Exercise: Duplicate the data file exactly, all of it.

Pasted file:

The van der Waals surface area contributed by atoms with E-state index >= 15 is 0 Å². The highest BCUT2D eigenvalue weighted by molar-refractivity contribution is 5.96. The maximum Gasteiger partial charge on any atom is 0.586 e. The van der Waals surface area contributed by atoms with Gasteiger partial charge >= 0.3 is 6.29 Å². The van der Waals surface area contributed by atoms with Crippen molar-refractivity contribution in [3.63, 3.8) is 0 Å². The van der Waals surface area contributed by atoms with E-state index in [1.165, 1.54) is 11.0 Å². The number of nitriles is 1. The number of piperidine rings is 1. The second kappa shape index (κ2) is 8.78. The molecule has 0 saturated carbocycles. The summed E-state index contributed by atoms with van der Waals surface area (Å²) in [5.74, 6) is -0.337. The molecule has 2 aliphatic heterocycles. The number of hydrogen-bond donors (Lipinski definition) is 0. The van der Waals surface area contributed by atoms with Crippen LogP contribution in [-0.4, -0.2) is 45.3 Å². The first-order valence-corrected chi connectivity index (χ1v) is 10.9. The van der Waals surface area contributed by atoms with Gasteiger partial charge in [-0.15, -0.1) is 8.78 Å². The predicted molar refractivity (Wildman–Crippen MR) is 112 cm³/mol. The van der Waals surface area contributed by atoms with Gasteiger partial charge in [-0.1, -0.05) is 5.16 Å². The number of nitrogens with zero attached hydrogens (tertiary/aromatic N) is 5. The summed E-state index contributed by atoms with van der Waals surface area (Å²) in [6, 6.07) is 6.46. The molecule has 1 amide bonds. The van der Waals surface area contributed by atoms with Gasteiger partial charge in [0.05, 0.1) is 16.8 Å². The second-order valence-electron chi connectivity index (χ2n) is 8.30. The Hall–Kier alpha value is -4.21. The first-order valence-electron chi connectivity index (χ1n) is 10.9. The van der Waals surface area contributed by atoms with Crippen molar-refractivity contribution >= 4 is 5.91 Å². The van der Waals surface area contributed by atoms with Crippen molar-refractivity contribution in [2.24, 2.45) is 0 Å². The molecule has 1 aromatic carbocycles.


The van der Waals surface area contributed by atoms with E-state index >= 15 is 0 Å². The highest BCUT2D eigenvalue weighted by molar-refractivity contribution is 5.96. The maximum Gasteiger partial charge on any atom is 0.586 e. The van der Waals surface area contributed by atoms with Gasteiger partial charge >= 0.3 is 6.29 Å². The van der Waals surface area contributed by atoms with Crippen molar-refractivity contribution in [3.63, 3.8) is 0 Å². The van der Waals surface area contributed by atoms with E-state index in [1.165, 1.54) is 11.0 Å². The number of nitriles is 1. The number of piperidine rings is 1. The second kappa shape index (κ2) is 8.78. The molecule has 0 saturated carbocycles. The summed E-state index contributed by atoms with van der Waals surface area (Å²) in [5.74, 6) is -0.337. The molecule has 2 aliphatic heterocycles. The number of hydrogen-bond donors (Lipinski definition) is 0. The van der Waals surface area contributed by atoms with Crippen LogP contribution in [-0.4, -0.2) is 45.3 Å². The first-order valence-corrected chi connectivity index (χ1v) is 10.9. The van der Waals surface area contributed by atoms with Gasteiger partial charge in [-0.15, -0.1) is 8.78 Å². The predicted molar refractivity (Wildman–Crippen MR) is 112 cm³/mol. The van der Waals surface area contributed by atoms with Gasteiger partial charge in [-0.1, -0.05) is 5.16 Å². The number of nitrogens with zero attached hydrogens (tertiary/aromatic N) is 5. The summed E-state index contributed by atoms with van der Waals surface area (Å²) in [6, 6.07) is 6.46. The molecule has 1 amide bonds. The van der Waals surface area contributed by atoms with Gasteiger partial charge in [0.05, 0.1) is 16.8 Å². The second-order valence-electron chi connectivity index (χ2n) is 8.30. The Hall–Kier alpha value is -4.21. The first-order valence-electron chi connectivity index (χ1n) is 10.9. The van der Waals surface area contributed by atoms with Crippen molar-refractivity contribution >= 4 is 5.91 Å². The van der Waals surface area contributed by atoms with Crippen molar-refractivity contribution in [2.24, 2.45) is 0 Å². The molecule has 1 aromatic carbocycles.